Joker Review: Joaquin Phoenix’s disturbing ‘humane’ act needs no Batman!


“Is it just me or it is getting crazier out there?” In 2008’s The Dark Knight, Joker (late Heath Ledger) says, “As you know, madness is like gravity…all it takes is a little push.” However, in Todd Phillips’s Joker that releases this week, madness is like vapor, not confined to one space – it encompasses all. Joker is a DC Comics spin-off that doesn’t need a Batman this time – he is an accidental antihero!

Arthur Fleck (Joaquin Phoenix) breaks into uncontrollable laughter when he is nervous or upset; it rattles his body, forcing him to carry a medical card which reads, “Forgive my laughter. I have a condition.” But society turns a blind eye to someone like him whose suffering isn’t visible.

The film opens with Joker aka Arthur walking out of a correctional home into a city which is in the dumps. There are garbage bags all around, metaphorically representing the grim state of affairs in Gotham. He struggles to work as a clown by the day and a stand-up comic by night but fails at both miserably. Arthur writes jokes in a notebook filled with scribbled-on pornography. He lives in a cramped, dimly-lit apartment with his ailing mother Penny (Frances Conroy) and is a dutiful son to his mom who addresses him as ‘Happy’ – and emotion that Arthur has never felt in his life. And then there are his delusional interactions with neighbour Sophie (Zazie Beetz), who offers him some sort of support in tough times. 

However, something breaks when a set of teenagers brutally assault Arthur just for ‘fun’. A misfit who tries hard to live a normal life in Gotham that’s overrun by ‘super rats’ widening the wealth gap and igniting anger and resentment in the public, Arthur hits the bottom. The city’s failing health system deprives him of his ‘meds’ – his only escape to sanity. “Everyone is awful these days,” he says. “It’s enough to make anyone crazy.”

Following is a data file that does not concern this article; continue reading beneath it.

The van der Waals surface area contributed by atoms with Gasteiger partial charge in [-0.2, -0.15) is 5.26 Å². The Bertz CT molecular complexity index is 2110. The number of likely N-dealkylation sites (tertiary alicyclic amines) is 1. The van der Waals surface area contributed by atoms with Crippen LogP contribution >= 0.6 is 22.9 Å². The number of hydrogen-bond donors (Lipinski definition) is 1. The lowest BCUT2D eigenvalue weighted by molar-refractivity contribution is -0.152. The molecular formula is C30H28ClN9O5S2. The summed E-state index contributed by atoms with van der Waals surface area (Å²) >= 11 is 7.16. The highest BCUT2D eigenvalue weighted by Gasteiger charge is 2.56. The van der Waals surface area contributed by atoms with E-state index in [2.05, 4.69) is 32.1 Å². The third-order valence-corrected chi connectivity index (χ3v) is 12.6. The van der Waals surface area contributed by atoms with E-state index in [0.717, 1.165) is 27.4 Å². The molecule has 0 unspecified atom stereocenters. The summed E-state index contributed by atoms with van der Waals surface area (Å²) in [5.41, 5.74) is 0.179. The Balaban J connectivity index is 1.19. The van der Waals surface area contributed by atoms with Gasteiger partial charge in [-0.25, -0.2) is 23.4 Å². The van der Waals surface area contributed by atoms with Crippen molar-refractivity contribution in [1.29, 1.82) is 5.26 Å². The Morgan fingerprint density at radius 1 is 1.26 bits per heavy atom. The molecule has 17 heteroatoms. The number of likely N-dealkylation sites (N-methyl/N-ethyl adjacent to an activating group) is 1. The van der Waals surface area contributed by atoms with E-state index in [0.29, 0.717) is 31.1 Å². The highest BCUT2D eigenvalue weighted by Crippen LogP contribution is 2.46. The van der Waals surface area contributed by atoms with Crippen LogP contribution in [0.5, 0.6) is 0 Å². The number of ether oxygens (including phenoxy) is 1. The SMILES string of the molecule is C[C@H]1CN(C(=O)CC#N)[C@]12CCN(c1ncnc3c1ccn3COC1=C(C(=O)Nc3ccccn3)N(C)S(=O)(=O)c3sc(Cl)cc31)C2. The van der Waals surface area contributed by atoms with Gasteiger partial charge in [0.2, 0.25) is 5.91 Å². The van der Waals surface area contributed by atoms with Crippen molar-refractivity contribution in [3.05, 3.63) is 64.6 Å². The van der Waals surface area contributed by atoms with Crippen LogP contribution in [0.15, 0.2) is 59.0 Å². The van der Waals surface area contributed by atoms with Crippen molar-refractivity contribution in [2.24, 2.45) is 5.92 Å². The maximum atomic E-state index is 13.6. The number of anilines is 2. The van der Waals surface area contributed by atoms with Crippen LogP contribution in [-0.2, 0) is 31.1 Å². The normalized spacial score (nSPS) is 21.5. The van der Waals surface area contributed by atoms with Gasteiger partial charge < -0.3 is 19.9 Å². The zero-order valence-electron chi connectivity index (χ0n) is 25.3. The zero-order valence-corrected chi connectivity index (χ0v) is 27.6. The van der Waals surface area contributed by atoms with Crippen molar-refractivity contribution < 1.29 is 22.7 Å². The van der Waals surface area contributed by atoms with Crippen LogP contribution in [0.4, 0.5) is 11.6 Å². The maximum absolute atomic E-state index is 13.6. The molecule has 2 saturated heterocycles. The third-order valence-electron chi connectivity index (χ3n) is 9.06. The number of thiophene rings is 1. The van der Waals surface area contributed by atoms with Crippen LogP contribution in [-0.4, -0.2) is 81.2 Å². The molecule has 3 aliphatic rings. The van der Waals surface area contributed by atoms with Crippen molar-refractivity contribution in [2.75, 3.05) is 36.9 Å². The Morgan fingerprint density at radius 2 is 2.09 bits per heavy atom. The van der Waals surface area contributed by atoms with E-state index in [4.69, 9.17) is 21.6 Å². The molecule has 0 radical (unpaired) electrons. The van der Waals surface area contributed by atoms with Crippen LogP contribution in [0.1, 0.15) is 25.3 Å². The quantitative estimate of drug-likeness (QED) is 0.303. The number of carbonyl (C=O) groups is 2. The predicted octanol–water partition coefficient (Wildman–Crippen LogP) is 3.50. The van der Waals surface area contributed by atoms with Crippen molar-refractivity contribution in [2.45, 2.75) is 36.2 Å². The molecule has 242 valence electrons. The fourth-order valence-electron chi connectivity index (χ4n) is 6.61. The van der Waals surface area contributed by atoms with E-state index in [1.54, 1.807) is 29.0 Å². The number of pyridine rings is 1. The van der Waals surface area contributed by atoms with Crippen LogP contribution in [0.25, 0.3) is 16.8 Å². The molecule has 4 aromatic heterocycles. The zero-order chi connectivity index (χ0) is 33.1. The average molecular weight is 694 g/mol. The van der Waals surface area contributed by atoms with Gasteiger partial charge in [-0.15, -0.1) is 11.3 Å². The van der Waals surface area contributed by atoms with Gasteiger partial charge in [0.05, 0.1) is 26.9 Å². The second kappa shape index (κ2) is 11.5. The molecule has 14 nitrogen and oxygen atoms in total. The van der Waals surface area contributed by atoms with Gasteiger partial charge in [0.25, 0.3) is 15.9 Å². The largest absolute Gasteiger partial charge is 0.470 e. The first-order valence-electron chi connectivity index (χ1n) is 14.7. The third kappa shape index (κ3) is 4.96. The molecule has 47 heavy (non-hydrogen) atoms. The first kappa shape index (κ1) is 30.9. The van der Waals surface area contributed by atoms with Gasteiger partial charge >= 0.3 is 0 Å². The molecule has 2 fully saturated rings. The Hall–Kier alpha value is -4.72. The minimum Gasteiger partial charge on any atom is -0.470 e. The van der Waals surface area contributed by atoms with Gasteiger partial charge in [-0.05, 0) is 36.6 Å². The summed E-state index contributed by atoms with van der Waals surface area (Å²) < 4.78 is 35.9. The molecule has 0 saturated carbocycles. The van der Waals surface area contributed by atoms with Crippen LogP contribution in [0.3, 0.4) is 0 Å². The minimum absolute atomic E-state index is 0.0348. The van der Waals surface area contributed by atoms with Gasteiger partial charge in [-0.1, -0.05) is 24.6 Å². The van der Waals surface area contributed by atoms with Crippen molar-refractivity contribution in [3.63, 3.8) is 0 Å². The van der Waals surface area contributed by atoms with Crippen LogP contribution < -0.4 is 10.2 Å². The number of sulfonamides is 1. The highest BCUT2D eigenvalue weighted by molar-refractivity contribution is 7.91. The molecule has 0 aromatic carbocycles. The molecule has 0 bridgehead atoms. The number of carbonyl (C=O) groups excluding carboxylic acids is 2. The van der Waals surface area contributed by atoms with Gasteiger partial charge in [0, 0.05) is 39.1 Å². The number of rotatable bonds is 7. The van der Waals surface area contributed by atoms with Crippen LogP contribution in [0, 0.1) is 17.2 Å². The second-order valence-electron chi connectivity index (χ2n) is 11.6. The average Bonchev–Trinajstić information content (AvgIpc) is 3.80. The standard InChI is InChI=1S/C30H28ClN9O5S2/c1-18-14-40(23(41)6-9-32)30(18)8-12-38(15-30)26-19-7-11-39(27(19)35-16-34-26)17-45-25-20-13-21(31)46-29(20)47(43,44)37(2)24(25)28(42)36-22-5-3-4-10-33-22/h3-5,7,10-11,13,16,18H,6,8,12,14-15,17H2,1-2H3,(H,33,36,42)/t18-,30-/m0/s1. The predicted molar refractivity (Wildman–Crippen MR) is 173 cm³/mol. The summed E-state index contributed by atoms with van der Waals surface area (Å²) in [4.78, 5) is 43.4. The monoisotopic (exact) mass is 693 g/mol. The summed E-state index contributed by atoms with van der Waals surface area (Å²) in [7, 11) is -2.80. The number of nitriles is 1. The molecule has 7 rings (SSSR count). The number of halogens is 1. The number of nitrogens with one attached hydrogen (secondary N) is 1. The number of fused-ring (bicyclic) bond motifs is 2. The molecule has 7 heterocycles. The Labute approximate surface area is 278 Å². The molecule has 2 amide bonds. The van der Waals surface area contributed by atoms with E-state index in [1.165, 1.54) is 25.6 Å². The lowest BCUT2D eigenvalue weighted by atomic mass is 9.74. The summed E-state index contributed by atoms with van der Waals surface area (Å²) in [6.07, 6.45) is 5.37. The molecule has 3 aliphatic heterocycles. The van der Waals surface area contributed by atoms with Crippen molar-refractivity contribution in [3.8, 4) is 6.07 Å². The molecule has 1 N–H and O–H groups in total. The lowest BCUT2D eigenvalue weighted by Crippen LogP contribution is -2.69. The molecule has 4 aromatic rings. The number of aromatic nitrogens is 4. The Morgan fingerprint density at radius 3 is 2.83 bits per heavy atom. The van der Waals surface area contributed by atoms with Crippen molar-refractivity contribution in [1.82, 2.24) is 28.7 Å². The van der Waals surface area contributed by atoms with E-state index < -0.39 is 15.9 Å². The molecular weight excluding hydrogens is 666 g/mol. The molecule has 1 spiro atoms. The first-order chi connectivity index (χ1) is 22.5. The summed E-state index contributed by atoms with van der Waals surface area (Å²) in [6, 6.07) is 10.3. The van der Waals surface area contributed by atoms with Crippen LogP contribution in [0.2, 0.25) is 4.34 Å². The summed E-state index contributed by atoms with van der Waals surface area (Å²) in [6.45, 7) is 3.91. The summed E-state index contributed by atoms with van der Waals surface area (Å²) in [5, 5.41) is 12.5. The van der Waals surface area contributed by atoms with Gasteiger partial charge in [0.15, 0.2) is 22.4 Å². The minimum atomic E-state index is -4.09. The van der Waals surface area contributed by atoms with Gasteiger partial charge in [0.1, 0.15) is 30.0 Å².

Recommended Read: Warner Bros. issues a statement denying the claims that its film ‘Joker’ promotes violence

When Arthur dressed as a clown once again faces violence by a group of stockbrokers in a train, his gun gifted by a colleague for self-protection comes to the rescue. In a moment of fury compounded with self-defense and angst, he shoots the three to death. Aspiring mayor and billionaire Thomas Wayne (Brett Cullen) headlines the moment to get rid of ‘clowns’ from Gotham, inevitably resulting in protesters dressed as clowns swarming government buildings. While nobody has a clue that Arthur is responsible, he secretly revels in the attention. His transformation to Joker has begun. In a snap, Arthur is reborn as the future Clown Prince of Crime.

Director Todd Phillips is majorly influenced by Martin Scorsese’s Taxi Driver of 1976 where Robert De Niro played a violent loner, and a failed stand-up comic trying to find a break in the business in 1983’s The King of Comedy. De Niro's cameo as the Murray Franklin Show host in Joker somewhere comes across a fitting tribute to Scorsese.

Joaquin Phoenix is a tour de force. The actor lost 24 kg to achieve a skeleton frame for Joker. Twisting and twirling his body like a corkscrew, Arthur uses dance moves to express his agony and ecstasy, leaving a permanent mark on your psyche. Twisted, edgy and gut-wrenching, Joaquin is by far the best ‘Joker’ in the cinematic hall of fame, amongst the likes of Jack Nicholson, Jared Leto, and Heath Ledger. What he brings to the screen is what no Joker was able to do before – humanity. It doesn’t come as a surprise that his performance is being hailed as one of the top contenders for Oscars 2020! As an emotionally stunted individual who finds apathy in violence, Joaquin presents a fascinating character study of ‘Joker’ who isn’t an insane foil for Batman.

Composer Hildur Guðnadóttir’s mournful score and Lawrence Sher's standout cinematography work in sync with Joker's heightened portrayal of a villain. Todd creates a disturbing, intense, yet undeniably brilliant world. The subject that was earlier explored by Tim Burton and Christopher Nolan gets a revamp with Todd’s vision – where oppression, aggression, and bloodshed become instrumental in giving birth to an anti-hero. 

It is a glorious, daring and explosive film in which Todd and Scott Philips (co-screenplay writer) manage to make you uncomfortable yet accept a flawed Joker whose story is sad and painful and deals with mental instability, socio-economic rift, and oppression. 

...'Put on a happy face' because 'It's Life'...

PeepingMoon gives Joker 4.5 Moons!